The Jawbone of a Scare Quote
Daily papers like the Times and The Wall Street Journal (which on 23 February had Bill Bradley calling for "earnings insurance" for laid-off workers, the scare quotes indicating that Senator Bradley may as well have been calling for free cable) use scare quotes with a precision unknown to the Christian Science Monitor. In the Monitor's 24 February edition, everything from pleading the Fifth to checker chip to Geekcorps to the "prodigal" God was scare-quoted. The list of scare quote items in a single article on the new skyscraper the Monitor is building in Boston is not short: microcommunities, livability, environmentally correct, daylighting, caisson, even hats. Obviously some of these are specialist terms, but the cumulative effect of seeing them all in scare quotes constructs one idea in the reader's mind: sick building.
The New York Times wasn't always the circumspect institution it is now. Under byline-unfriendly managing editor Carr V. Van Anda in the 1920s, scare quotes dotted its pages like ants at a picnic. On a typical day (say Friday, 22 October 1926) the front page greeted readers with headlines like Electricity Lights Palace in Lhasa, 'Forbidden City'; Reed's Klan Inquiry Shifted to Indiana for Watson's Story Senator in Hospital Wires for a Chance to Deny the "Slanderous Charges"; and in the kind of story Cary Grant referred to in His Girl Friday as "human interest" 2 Little 'Wolf Girls' in Den With Wolf Cubs; Rescued, 1 Dies; 1 Is Humanized Slowly. The single quotes and double quotes may strike readers as systematic; rest assured that "Slanderous Charges" is not a direct quotation. The 'Forbidden City' story goes on to offer an underexplained "evil one" as being partially responsible for creating lights which outshine the sun and the moon and to put Forbidden City in double quotes in the body of the story. Another story informs us that "leathernecks" from the main base at Quantico, Va., armed with rifles, riot guns, pistols, automatics and other weapons, entrained at 1 o'clock this afternoon for the principal cities of the South and East to guard the mails. The "Slanderous Charges" become "false and slanderous," and the 'wolf girls' retain their single quotes throughout. (Interestingly, the 'wolf girls' grew up to be acting sisters Audrey and Jayne Meadows; Audrey was the one who lived.) Headlines on scare-quote heavy page 23 give the double and single quote treatment to Relative and Joker, respectively. And even though a headline there reading Bandits Raid Homes Demanding Liquor Cow Women, Seek Whisky contains nary a scare quote, it was too good not to mention.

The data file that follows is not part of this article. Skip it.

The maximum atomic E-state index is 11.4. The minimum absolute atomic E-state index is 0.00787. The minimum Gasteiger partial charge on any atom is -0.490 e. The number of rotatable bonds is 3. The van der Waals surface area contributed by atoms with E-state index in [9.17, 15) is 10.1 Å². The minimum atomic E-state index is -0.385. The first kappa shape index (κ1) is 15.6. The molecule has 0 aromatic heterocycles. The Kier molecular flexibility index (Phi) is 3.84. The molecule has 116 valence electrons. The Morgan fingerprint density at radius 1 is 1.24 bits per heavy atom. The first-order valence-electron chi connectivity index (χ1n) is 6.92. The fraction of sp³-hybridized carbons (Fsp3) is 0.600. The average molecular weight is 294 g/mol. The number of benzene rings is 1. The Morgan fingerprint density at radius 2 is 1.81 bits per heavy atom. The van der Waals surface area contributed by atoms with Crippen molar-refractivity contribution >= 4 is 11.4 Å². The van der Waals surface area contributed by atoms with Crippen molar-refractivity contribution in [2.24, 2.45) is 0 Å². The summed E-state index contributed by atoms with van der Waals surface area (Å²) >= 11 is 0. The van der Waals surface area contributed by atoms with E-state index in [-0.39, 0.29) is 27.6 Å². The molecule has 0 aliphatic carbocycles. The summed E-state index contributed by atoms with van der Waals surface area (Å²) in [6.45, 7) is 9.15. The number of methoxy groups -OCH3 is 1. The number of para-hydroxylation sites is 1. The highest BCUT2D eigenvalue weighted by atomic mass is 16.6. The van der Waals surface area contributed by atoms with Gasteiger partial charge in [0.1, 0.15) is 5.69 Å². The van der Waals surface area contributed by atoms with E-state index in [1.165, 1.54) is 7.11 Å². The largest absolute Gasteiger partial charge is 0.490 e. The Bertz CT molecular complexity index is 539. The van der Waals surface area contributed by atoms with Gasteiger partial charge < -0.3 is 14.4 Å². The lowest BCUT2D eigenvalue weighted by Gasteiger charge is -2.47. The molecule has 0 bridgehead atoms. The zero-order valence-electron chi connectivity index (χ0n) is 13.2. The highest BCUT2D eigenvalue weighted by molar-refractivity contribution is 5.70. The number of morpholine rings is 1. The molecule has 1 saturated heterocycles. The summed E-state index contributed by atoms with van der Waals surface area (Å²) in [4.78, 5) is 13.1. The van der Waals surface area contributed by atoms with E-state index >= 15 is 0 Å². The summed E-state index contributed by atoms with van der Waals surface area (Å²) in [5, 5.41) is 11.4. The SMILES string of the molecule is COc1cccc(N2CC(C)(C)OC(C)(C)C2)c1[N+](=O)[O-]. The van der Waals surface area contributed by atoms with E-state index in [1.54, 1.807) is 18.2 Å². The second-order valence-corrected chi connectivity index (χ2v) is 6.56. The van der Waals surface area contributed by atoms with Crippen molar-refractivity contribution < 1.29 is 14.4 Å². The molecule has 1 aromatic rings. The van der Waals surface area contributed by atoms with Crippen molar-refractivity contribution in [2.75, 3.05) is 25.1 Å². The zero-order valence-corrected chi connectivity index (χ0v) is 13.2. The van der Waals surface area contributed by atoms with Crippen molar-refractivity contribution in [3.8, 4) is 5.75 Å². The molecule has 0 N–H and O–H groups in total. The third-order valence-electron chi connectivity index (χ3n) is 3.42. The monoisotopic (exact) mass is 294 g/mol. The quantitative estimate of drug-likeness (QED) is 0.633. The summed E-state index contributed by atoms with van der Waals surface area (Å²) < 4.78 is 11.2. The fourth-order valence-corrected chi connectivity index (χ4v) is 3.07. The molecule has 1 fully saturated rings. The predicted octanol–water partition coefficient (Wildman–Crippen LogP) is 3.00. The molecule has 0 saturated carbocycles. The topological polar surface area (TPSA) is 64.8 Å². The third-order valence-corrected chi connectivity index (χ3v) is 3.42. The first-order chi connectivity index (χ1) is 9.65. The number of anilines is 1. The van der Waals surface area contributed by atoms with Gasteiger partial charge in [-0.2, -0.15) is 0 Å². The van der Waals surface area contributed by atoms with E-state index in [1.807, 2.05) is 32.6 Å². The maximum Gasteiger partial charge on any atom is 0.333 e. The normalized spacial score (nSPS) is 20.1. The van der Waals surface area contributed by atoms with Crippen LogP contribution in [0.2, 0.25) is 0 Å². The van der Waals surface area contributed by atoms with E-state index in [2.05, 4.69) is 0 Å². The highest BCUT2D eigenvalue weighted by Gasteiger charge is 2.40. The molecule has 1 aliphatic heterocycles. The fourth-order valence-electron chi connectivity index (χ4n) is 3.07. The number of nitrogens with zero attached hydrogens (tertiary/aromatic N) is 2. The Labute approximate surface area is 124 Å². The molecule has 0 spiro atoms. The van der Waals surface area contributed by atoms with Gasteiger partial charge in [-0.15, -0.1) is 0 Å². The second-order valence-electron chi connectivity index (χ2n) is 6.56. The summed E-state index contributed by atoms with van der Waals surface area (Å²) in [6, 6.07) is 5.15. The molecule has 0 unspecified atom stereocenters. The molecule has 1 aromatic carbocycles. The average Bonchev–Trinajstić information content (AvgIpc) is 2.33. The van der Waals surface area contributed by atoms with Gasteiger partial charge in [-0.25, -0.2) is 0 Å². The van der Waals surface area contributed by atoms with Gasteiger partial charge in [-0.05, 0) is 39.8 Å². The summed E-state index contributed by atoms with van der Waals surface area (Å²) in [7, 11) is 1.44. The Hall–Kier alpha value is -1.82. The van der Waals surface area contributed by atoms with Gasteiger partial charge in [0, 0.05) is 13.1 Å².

Despite ambassadors of air quotes like Chris Farley, air quotes aren't really scare quotes. Just as the term "quotes" is a back formation from "quotation marks," air quotes have become a physical action only through reading. In order to vocalize the kind of attitudes found in the papers, scare quotes had to be acted out, if only so eventually Farley could remind us: It's that kind of person who uses them in conversation now. Going from the already doubly ironic, quote-claws-out gesture of no-longer-sophisticated sophistication Chevy Chase modeled for on the cover of Spy magazine in the 1980s to Farley's manic and suicidal late '90s desperation is the same trajectory scare quotes have traveled in prose. Their surgical deployment in the work of A. J. Liebling gave way to Richard Meltzer's brutal and sarcastic garbage disposal grind-up of the would-be hipness he hated, and now we're mostly confronted with scare quotes in the papers we read at breakfast and on the menus of the diners where we eat it: three-egg "egg"-stravaganza, pancakes "with bacon," breakfast served "all day." It's a little conspiracy to make us doubt our eggs as much as we question the news, just like seeing the name "The Johnsons" on a mailbox makes us wonder who really lives there.
Let's make a pledge right now. If you ever find you need quotation marks up against a word or phrase so you can tell a sarcastic insult from a straightforward one around here, let us know. We'll fix things right up. You want that shirt of vituperation, you won't have to "mess" with any typographical snakes to get it. And that's not any Mazola, friend: that's a promise.